washing away the mask
by Douglas Messerli
Elmer Harris (screenplay, adapted from a work by Robert Lord and Ernest S. Pagano; with continuity by Peter Milne), Frank Capra (director) The Matinee Idol / 1928, restored 1997
Frank Capra’s silent film of 1928, The Matinee Idol, was long thought to be lost, and was only rediscovered by accident when Cinémathèque Française in the late 1990s was given a gift of old films kept in a weed-covered out-building. The was restored in 1997 and is now housed by the Cinémathèque Française and Cineteca di Bologna. A DVD of the restoration is now available from Columbia Pictures.
This film is interesting in how it reveals Capra’s early development, in particular his sense of the injustices against the “common man,” as he would describe it, even if his vision of everyday American life is perhaps based on a mythologized vision that parallels other such celebrations of common day life by sentimentalists such as Norman Rockwell and populist writers.
Ginger’s theatrical presentation is an immense hit in the provincial town in which she and her father, the writer of the play Jasper Bolivar (Lionel Belmore), reside, where the “lower class” hicks appear to take history—even punctuated as it is in the Bolivar company production with melodramatic flourishes and theatrical mishaps—far more seriously and treat the storytellers/actors with greater reverence than the New York audiences who simply laugh at and deride their art because of its honest primitiveness.
Cruelly, the visitors together determine to take the whole company to New York to perform in Wilson’s play as a comic routine—without revealing to the actors, of course, their true intentions. Although Wilson is fired after his performance, in part for contributing to the comic elements of the production by his seeming ineptitude and his repetition of the words “I love you” so that he might be kissed by the pretty local girl again and again, his cronies deviously demand that the entire cast be retained, forcing the actor to play two roles, the New York blackface artist and the happenstance actor who has given Ginger the name of Harry Mann.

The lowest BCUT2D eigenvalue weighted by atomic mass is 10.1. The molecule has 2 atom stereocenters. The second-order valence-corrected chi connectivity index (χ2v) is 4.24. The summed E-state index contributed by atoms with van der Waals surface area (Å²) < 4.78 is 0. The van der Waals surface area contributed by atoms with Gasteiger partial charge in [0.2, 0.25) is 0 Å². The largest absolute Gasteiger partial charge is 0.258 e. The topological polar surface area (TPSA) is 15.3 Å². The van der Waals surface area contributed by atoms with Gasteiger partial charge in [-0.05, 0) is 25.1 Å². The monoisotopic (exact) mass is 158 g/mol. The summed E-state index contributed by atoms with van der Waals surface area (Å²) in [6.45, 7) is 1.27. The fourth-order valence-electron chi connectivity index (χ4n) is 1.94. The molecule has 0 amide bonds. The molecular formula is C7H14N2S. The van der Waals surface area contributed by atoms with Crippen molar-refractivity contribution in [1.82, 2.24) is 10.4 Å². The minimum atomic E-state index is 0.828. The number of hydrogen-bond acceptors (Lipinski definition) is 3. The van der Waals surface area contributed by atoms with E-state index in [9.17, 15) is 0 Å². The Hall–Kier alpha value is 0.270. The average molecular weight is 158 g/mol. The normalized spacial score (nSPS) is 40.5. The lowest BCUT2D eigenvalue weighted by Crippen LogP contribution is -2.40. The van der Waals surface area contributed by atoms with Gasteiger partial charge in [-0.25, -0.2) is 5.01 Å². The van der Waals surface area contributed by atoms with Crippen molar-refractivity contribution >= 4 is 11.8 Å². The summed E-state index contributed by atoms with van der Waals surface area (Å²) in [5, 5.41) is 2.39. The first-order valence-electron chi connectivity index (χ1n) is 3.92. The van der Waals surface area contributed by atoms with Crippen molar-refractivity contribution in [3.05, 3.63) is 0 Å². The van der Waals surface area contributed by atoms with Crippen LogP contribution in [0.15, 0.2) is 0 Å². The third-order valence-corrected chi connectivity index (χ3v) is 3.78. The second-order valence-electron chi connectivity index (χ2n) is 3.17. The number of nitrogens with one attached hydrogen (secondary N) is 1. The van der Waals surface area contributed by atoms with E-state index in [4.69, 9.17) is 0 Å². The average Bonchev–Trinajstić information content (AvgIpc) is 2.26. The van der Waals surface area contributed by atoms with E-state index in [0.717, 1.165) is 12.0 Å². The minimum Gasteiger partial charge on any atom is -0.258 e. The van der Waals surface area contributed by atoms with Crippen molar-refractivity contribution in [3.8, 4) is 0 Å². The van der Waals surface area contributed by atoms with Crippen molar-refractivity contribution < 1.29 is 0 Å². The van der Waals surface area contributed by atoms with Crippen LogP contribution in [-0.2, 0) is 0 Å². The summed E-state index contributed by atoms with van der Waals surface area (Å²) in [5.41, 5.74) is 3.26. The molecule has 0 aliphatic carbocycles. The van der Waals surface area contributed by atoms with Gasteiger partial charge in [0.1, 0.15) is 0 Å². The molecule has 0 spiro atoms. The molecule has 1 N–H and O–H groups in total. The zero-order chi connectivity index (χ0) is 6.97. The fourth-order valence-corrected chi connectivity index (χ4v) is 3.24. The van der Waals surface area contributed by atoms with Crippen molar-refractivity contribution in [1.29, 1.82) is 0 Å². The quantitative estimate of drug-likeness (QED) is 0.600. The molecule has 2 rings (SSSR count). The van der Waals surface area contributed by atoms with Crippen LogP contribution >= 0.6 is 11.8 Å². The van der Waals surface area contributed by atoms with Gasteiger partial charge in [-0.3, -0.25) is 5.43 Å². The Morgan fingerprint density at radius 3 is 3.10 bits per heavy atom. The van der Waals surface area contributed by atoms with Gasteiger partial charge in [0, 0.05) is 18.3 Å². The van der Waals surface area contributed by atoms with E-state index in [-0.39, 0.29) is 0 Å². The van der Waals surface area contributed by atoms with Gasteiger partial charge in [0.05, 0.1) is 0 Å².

Although we certainly recognize this
film’s use of blackface as yet another example of early 20th century US racism,
because this is a silent film we do not have to encounter the vocal imitation
of a white man pretending to intone the dialect and linguistic choices of a
black man nor listen to any racial comments made on the side to his audiences.
Basically, the blackface is used in this film
Nonetheless, his peers who describe him as a great actor do not even seem to notice any oddities about his behavior, and are stymied when Harry/Don disparagingly asks about him, “Who is that, Helen of Troy?”
As Richard Barrios has written about this fascinating figure in his book Screened Out: Playing Gay in Hollywood from Edison to Stonewall:
“Whatever his personal life or theatrical gifts (his bows look more like curtsies), outsiders. ...Later, when he first sets foot in a Broadway theater, a burly stagehand immediately gets the message, suddenly mincing, batting his eyes, waving one hand flittingly, and calling out, ‘Whoops, dearie!’ Eric, who doesn’t understand this mockery, seems hurt and confused—Capra seems to imply that the man is still a stranger to his own sexuality, or at least to the stereotypes he seems to evoke.”
Reminding ourselves that this film was almost lost, we might well wonder, as Barrios suggests, how many other films of the period, lost or forgotten, took such far different attitudes toward queer behavior. Given the late date of its rediscovery, Vito Russo could not have known of this movie, and he makes no mention of either Chasing Rainbows or Myrt and Marge in his The Celluloid Closet; yet these films demonstrate that at least on a few occasions, but perhaps far more than we still recognize, LGBTQ figures were not simply derided, dismissed, or killed off in the movies in which they appeared, but were loved and embraced by the smaller societies in which they thrived. It is precisely this “other” view of homosexuality and simply the vast numbers of gay characters presented on film, negatively and positively portrayed, that led me to explore this terrain in such a maniacal manner. No matter what one thought of homosexuality and other disparate sexualities, they mattered enough to catch and present their images over and over on celluloid. And the very codes created to obliterate their existence only appeared to encourage directors and writers to find news ways of demonstrating their power in a society that generally did not wish to be reminded of their existence.
Los Angeles, November 26, 2021
Reprinted from World Cinema Review (November 2021).